Churches are an important piece of the western tourism puzzle. To be honest, some of them really are spectacular. Consequently they can often be found on various top tourist attractions lists.
This however can not be said for the Islamic world and their mosques. If churches generally welcome visitors without exception, that is usually not the case with mosques.
Mosques are above all a place of worship and usually as such do not welcome tourist visitors.
Some places are quite strict about this and other not so much. Istanbul is definitely one of the less strict places - there is a free entrance for everyone to all mosques.
That gives a visitor of this great city a chance to see some great architectural monuments from up close.
Usually mosques look pretty spectacular on the outside but not so much on the inside. Even more so if you compare them with richly decorated basilicas of the Christian world. Often a large dome of a major mosque is accompanied with a few high minarets.
These dominate the skyline of Istanbul and offer great photo opportunities - especially at sunrise and sunset.
When choosing from many of the city's Mosques (according to Wikipedia, in 2007, there were 2,944 active mosques in Istanbul), you should definitely at least consider these:
- Sultan Ahmed Mosque (aka Blue Mosque) is the only Ottoman mosque with six minarets. It was completed in 1609 and was built in a period of 10 years.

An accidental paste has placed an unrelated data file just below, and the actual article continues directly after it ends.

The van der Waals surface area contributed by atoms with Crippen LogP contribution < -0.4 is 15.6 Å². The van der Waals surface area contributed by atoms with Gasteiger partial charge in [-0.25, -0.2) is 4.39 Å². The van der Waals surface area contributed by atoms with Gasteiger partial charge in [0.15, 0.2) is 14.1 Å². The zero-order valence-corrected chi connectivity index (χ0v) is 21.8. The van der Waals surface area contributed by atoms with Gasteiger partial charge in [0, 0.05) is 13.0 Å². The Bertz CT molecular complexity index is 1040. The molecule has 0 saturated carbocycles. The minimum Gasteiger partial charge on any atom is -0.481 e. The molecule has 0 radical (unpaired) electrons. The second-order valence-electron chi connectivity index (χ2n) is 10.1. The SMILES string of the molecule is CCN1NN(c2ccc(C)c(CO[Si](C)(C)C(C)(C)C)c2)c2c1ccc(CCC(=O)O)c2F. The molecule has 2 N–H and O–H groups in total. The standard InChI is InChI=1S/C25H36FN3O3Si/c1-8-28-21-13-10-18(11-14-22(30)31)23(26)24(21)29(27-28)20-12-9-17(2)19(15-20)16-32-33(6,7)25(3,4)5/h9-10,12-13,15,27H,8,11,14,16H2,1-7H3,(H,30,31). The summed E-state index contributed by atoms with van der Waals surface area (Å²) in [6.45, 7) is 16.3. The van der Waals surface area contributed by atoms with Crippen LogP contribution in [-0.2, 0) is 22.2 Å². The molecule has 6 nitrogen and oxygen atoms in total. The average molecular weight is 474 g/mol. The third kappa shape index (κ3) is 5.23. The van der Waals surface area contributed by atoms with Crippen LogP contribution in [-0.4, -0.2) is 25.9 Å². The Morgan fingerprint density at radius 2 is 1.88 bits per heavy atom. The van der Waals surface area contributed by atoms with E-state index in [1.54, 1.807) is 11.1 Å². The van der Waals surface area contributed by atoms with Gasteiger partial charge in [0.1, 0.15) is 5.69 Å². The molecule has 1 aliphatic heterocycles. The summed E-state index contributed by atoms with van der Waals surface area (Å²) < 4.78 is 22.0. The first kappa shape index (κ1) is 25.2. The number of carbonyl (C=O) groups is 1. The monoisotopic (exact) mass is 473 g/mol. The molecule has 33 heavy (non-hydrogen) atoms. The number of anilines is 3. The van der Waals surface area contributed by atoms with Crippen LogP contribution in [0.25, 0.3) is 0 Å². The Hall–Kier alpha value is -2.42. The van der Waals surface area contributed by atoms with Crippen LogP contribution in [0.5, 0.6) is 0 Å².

- Suleymaniye Mosque was built in 1558 after only 8 years of construction. It is one of the most monumental examples of the classical Ottoman architecture and seems to be partly inspired by Hagia Sophia. It is the largest mosque in the city.
- Mosque of the Valide Sultan (aka Yeni Mosque) is an Ottoman imperial mosque located in the Eminonu district of Istanbul, near the Spice Bazaar. It was built between 1597 and 1660.
- Bayezid II Mosque has a central large dome surrounded by four semi-domes. It's construction began in 1500 and was completed only 5 years after.
From today's perspective it is truly remarkable that half a millennium ago they were able to build such architectural masterpieces in such a short time. I doubt we could do it today with all technical equipment of our time and also make the results last for such a long time.
Apart from those listed above, there is also the Hagia Sophia (Ayasofya), literally meaning Holy Wisdom. Standing directly across the Blue Mosque (or the other way around), it was originally built as a Christian basilica in 537 but was converted to a mosque in 1453. In 1935 it was transformed into a museum. Some original Christian frescoes and mosaics have been preserved to this day.
Since it is a museum, they charge an entrance fee of 25 TL. It is not cheap but still worth a visit in my opinion.
I visited a few mosques before during my other trips. You can check out a post from my Moroccan adventure (Casablanca and Hassan II Mosque) and a photo of a Blue Mosque from my first time visit of Istanbul.
Even if open to public, mosques are still a place of worship. Do try to remember that and behave respectfully during your visit. Usually they even provide scarves (which you can borrow for free) and bags (to carry shoes you take off, with you) at the entrance.
Clicking on any one of above photos will reveal it in a much more flattering resolution.